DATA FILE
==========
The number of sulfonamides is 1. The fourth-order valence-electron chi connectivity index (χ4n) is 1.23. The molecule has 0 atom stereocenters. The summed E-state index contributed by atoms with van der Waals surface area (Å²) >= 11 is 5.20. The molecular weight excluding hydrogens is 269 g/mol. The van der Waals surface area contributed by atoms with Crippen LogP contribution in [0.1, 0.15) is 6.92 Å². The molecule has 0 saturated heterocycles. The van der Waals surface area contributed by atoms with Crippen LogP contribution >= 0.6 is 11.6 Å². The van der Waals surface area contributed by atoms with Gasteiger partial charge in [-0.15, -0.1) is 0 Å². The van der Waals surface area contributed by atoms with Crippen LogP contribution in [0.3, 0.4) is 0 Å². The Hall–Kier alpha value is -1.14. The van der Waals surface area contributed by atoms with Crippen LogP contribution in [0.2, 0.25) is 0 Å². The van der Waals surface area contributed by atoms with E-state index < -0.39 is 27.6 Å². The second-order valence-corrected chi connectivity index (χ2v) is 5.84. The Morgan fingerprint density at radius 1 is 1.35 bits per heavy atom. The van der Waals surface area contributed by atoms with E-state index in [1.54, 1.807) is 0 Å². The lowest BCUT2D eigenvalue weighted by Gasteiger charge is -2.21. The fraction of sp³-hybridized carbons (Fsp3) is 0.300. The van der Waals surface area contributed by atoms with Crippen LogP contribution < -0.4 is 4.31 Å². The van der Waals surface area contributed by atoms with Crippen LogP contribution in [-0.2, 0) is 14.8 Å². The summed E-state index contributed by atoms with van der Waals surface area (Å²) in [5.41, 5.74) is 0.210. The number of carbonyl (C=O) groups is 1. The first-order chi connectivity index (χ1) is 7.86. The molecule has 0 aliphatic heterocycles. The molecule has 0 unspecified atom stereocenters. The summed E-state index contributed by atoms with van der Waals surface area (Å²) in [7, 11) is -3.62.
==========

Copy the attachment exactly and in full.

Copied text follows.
The number of sulfonamides is 1. The fourth-order valence-electron chi connectivity index (χ4n) is 1.23. The molecule has 0 atom stereocenters. The summed E-state index contributed by atoms with van der Waals surface area (Å²) >= 11 is 5.20. The molecular weight excluding hydrogens is 269 g/mol. The van der Waals surface area contributed by atoms with Crippen LogP contribution in [0.1, 0.15) is 6.92 Å². The molecule has 0 saturated heterocycles. The van der Waals surface area contributed by atoms with Crippen LogP contribution >= 0.6 is 11.6 Å². The van der Waals surface area contributed by atoms with Gasteiger partial charge in [-0.15, -0.1) is 0 Å². The van der Waals surface area contributed by atoms with Crippen LogP contribution in [0.3, 0.4) is 0 Å². The Hall–Kier alpha value is -1.14. The van der Waals surface area contributed by atoms with Crippen LogP contribution in [0.2, 0.25) is 0 Å². The van der Waals surface area contributed by atoms with E-state index < -0.39 is 27.6 Å². The second-order valence-corrected chi connectivity index (χ2v) is 5.84. The Morgan fingerprint density at radius 1 is 1.35 bits per heavy atom. The van der Waals surface area contributed by atoms with E-state index in [1.54, 1.807) is 0 Å². The lowest BCUT2D eigenvalue weighted by Gasteiger charge is -2.21. The fraction of sp³-hybridized carbons (Fsp3) is 0.300. The van der Waals surface area contributed by atoms with Crippen LogP contribution < -0.4 is 4.31 Å². The van der Waals surface area contributed by atoms with Crippen LogP contribution in [-0.2, 0) is 14.8 Å². The summed E-state index contributed by atoms with van der Waals surface area (Å²) in [5.41, 5.74) is 0.210. The number of carbonyl (C=O) groups is 1. The first-order chi connectivity index (χ1) is 7.86. The molecule has 0 aliphatic heterocycles. The molecule has 0 unspecified atom stereocenters. The summed E-state index contributed by atoms with van der Waals surface area (Å²) in [7, 11) is -3.62.